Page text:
4. For the rest of your life, you’d have to listen to people referring to Bush as a “martyred president.”

3. The assassination would fuel a whole new generation of conspiracy theorists.

2. Bush wouldn’t live long enough to see what historians will write about his presidency.

1. Dick Cheney.

Need I say more?

Update: Gracious, poor Rick Moran of Right Wing Nut House came down with the vapors over my post, above, which I figured even a rightie would recognize as mere silliness. (Some people have no sense of humor.)

He also says “Malkin has a tour de force roundup of the history of lefty assassination fantasies.” So I took a look and was stunned to see the first entry: “Sarah Vowell’s best-selling murder travelogue of assassinated Republican presidents, Assassination Vacation.”

Wow, talk about distortion! Vowell’s book describes her travels — something of a pilgrimmage — visiting monuments, museums, and myriad historical sites connected to the first three presidential assassinations — Lincoln, Garfield, and McKinley. As it happens these guys were all Republicans, but it is hardly Vowell’s fault that no Democratic presidents were assassinated in the 19th century. Vowell’s schtick is to find little-known or fogotten places and facts and dredge them out of the history memory hole, and Kennedy’s assassination is too recent — and still too much discussed — to have given her much to write about. It’s funny but also thoughtful and respectful — affectionate, even — toward the presidents she discusses. This book is especially recommended for history nerds.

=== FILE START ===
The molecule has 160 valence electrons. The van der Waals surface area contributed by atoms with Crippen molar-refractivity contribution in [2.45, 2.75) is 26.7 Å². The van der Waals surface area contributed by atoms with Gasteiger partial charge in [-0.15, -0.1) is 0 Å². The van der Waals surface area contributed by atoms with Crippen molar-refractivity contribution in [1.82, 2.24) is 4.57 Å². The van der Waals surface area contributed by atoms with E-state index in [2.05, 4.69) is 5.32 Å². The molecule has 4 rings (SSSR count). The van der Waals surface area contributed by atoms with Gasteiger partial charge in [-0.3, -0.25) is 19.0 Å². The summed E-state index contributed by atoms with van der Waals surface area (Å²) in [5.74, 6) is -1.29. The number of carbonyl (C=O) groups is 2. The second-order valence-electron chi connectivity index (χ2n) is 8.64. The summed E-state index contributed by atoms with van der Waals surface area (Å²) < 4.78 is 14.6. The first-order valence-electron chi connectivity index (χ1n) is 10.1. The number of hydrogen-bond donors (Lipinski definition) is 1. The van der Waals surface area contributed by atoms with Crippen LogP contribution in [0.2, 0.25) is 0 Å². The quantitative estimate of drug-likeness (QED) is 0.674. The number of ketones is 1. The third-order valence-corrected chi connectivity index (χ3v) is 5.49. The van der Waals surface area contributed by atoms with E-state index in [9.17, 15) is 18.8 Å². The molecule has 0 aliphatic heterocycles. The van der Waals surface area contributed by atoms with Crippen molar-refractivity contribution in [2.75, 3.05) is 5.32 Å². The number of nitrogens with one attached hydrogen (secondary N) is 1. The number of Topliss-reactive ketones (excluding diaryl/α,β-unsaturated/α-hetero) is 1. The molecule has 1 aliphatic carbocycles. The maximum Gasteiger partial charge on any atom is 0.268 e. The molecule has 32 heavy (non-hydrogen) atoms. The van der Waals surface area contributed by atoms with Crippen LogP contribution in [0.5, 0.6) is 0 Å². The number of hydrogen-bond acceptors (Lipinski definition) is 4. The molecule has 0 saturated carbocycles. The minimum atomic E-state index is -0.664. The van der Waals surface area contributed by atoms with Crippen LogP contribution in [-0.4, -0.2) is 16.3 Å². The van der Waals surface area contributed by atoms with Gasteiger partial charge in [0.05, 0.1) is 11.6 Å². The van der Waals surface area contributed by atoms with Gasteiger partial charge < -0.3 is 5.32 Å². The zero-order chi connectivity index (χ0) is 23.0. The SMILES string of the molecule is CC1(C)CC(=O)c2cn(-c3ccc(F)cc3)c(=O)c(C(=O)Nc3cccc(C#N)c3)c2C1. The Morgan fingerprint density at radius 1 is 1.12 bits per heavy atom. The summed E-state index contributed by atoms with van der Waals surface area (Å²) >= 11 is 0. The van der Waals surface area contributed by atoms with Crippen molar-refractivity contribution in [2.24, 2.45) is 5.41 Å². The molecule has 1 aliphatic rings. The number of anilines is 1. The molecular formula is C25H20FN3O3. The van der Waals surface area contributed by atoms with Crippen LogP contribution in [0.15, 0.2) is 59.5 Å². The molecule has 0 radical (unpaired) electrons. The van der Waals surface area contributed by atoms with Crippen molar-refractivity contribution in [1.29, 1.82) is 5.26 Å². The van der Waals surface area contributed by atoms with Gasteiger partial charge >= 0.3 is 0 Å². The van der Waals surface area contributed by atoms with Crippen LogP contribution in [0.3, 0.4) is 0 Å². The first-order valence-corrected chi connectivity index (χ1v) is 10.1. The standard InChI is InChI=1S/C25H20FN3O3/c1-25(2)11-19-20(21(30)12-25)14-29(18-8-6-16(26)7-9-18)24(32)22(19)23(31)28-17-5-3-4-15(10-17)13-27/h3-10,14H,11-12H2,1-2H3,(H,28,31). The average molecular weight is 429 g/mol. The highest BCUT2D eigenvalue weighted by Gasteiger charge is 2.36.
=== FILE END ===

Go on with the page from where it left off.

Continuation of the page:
If this is the best Malkin can come up with in the way of “lefty assassination fantasies,” that pretty much proves Dave Neiwert’s contention that righties express wishes for death or physical harm of their political opponents much more often than lefties do.

Her other examples were :

* A novel I never heard of by an author I never heard of — Nicholson Baker’s Checkpoint. I cannot comment as I have not read the novel. I googled “Nicholson Baker” but found no clues about his political opinions.

* Something Randi Rhodes said in 2004.

* A comment by a Guardian columnist, Charlie Brooker, also from 2004:

On November 2, the entire civilised world will be praying, praying Bush loses. And Sod’s law dictates he’ll probably win, thereby disproving the existence of God once and for all. The world will endure four more years of idiocy, arrogance and unwarranted bloodshed, with no benevolent deity to watch over and save us. John Wilkes Booth, Lee Harvey Oswald, John Hinckley Jr – where are you now that we need you?

I’ll let that stand without comment. The rest of Malkin’s “evidence” consists of four examples of “art” — a poster, a T-shirt, a button, and a hand-drawn protest sign — wishing violence on the President. I have never seen these anywhere but on Malkin’s blog.

And that’s it. Hell, you can get more examples of rightie assassination fantasies from Ann Coulter alone.

Have I mentioned before that righties are pathetic? I believe I have.